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Lady Victoria Colliery, Newtongrange, Midlothian

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Comments (23)


John Borland, RCAHMS staff

Once a major part of Scotland's industrial past, deep mining and the structures associated with it, have all but disappeared. Lady Victoria Colliery, Newtongrange is now preserved as the National Mining Museum and the drawn elevations, with their tall brick arches capture the grandeur of what is essentially a functional building.

4th June, 11:13 pm

Mike Ashworth, London/UK

as one of the early curatorial staff employed by the fledgling museum i'm thrilled to see the lady here - and to hear that slowly the value of the museum is being recognised and provided for. it is a true memorial to scotland's industrial past and her miners. willie hall, our late and lamented colliery engineer, would have been shaking his head over a pint at the dean tavern!

31st January, 7:01 am

tommy watson, morecambe/lancashire

worked at "the lady" 1967 until jan 1969, remember on the "backshunt" and the "coupling" with "wee johny" and "big archie"at the pit bottom. also remember a workmate called duncan.i've visited the lady twice since she became a "museum", and she hasn't changed. hope that she lasts for a few more years.congratulations on winning the award--- happy days!

14th January, 11:00 pm

Bob Ross, kansas city USA

i worked for a number of years in the lady, in the coronation loco and the parrot seams. i worked with a lot of good men in the 60's. when i come back to scotland i always visit the museum and enjoy it greatly and you get a really good meal in the restaurant. i am glad to see that the lady photo has won this event. it would have been a good idea to save one of the street houses and set it up as a typical miners house in the 20's/30's. we lived in fifth street and they were well bult houses even in the 60's.

6th August, 9:01 pm

jan martin, scotland

my grandad robert knox thomson wrkd in lady vic in the 60s he died a young man in his 40s he was known as black bob and i know myself he would b so proud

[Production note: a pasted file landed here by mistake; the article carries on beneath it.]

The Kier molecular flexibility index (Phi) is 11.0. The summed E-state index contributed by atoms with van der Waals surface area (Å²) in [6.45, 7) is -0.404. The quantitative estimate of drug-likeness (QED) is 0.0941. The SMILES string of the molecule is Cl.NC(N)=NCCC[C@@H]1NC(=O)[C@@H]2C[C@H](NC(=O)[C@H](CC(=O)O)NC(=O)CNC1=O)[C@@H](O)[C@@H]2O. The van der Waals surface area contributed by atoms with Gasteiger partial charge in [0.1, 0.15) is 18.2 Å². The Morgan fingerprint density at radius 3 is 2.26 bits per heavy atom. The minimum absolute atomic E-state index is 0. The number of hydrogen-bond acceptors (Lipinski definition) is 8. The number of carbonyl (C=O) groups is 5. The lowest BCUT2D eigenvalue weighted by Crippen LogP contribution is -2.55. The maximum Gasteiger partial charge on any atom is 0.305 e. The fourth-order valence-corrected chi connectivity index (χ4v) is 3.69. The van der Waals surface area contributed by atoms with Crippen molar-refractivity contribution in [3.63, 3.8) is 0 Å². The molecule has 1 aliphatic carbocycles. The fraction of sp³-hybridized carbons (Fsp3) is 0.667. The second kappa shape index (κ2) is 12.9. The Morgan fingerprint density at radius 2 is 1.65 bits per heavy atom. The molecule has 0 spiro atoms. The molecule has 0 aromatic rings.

8th February, 2:48 pm

David Connolly, Midlothian

As the Archaeological Advisor for Midlothian I am delighted at this result.. Archaeology and Heritage does not have to old, it has to be relevant .. Scotland does have a lot to offer from early inhabitants to modern times. This is a celebration of amore than a single phase of our history, with mining recorded in Midlothian stretching back at least a thousand years. Many of us remember the closures, and so it is good to recognise a monument to our past, that we remember something in our own lifetime and look to the future. This is a world class museum. Midlothian has something to offer averyone.. from Standing stones, Roman remains and Medieval Castles, but most relevant to those who worked, lived and even died in these pits.. the pits

28th December, 12:40 am

Margot Scott, Oro, Ontario, Canada

Congratulations on winning.

My grandfather, John Aikman, died underground in the Lady Victoria on 8th November 1927.

God bless the miners.

13th December, 5:39 pm

wulf, Orkney

Im with donnie its hardly a comparison with settlements over 5000 years old, Cant see the tour buses queuing up at the coalshed

13th December, 3:00 am

Andy, Ayrshire

Donnie, No, not a joke- go there with an open mind and learn- I did and was very surprised!

12th December, 10:31 pm

Russell M, Stirling, Scotland

There were hundreds of pit heads, monuments to the 20% of Scots who toiled to fuel the nation. There is only the one, now rightly recognized.

Why were all the rest destroyed at great expense? Who is guilty of ethnocide?

12th December, 8:04 pm

Donnie, Scotland

Is this a joke? Scotland has so much to offer than this.

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Details

Region: Lothians

This survey drawing was prepared by RCAHMS in 1999

Votes: 3276

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View more information from the RCAHMS database (Canmore) on Lady Victoria Colliery, Newtongrange, Midlothian